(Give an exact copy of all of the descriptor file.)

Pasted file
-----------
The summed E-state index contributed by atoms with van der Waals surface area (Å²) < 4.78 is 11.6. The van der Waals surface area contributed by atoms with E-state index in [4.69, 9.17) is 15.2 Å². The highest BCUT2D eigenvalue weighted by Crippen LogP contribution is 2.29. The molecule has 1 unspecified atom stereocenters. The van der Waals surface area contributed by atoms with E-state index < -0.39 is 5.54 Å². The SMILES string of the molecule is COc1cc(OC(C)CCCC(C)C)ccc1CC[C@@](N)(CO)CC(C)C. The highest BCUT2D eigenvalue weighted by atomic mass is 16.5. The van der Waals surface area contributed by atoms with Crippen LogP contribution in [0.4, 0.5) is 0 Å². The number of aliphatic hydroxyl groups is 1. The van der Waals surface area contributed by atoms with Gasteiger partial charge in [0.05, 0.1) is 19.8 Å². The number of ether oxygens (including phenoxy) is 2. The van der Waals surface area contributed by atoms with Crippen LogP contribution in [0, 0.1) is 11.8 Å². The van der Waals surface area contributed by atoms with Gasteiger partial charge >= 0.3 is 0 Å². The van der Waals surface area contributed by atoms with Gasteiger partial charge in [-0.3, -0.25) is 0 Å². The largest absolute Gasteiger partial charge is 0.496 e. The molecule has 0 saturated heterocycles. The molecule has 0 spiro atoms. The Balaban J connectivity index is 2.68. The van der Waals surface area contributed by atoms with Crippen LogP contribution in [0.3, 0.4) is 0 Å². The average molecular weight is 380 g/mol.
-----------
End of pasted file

The summed E-state index contributed by atoms with van der Waals surface area (Å²) < 4.78 is 11.6. The van der Waals surface area contributed by atoms with E-state index in [4.69, 9.17) is 15.2 Å². The highest BCUT2D eigenvalue weighted by Crippen LogP contribution is 2.29. The molecule has 1 unspecified atom stereocenters. The van der Waals surface area contributed by atoms with E-state index < -0.39 is 5.54 Å². The SMILES string of the molecule is COc1cc(OC(C)CCCC(C)C)ccc1CC[C@@](N)(CO)CC(C)C. The highest BCUT2D eigenvalue weighted by atomic mass is 16.5. The van der Waals surface area contributed by atoms with Crippen LogP contribution in [0.4, 0.5) is 0 Å². The number of aliphatic hydroxyl groups is 1. The van der Waals surface area contributed by atoms with Gasteiger partial charge in [0.05, 0.1) is 19.8 Å². The number of ether oxygens (including phenoxy) is 2. The van der Waals surface area contributed by atoms with Crippen LogP contribution in [0, 0.1) is 11.8 Å². The van der Waals surface area contributed by atoms with Gasteiger partial charge >= 0.3 is 0 Å². The van der Waals surface area contributed by atoms with Gasteiger partial charge in [-0.3, -0.25) is 0 Å². The largest absolute Gasteiger partial charge is 0.496 e. The molecule has 0 saturated heterocycles. The molecule has 0 spiro atoms. The Balaban J connectivity index is 2.68. The van der Waals surface area contributed by atoms with Crippen LogP contribution in [0.3, 0.4) is 0 Å². The average molecular weight is 380 g/mol.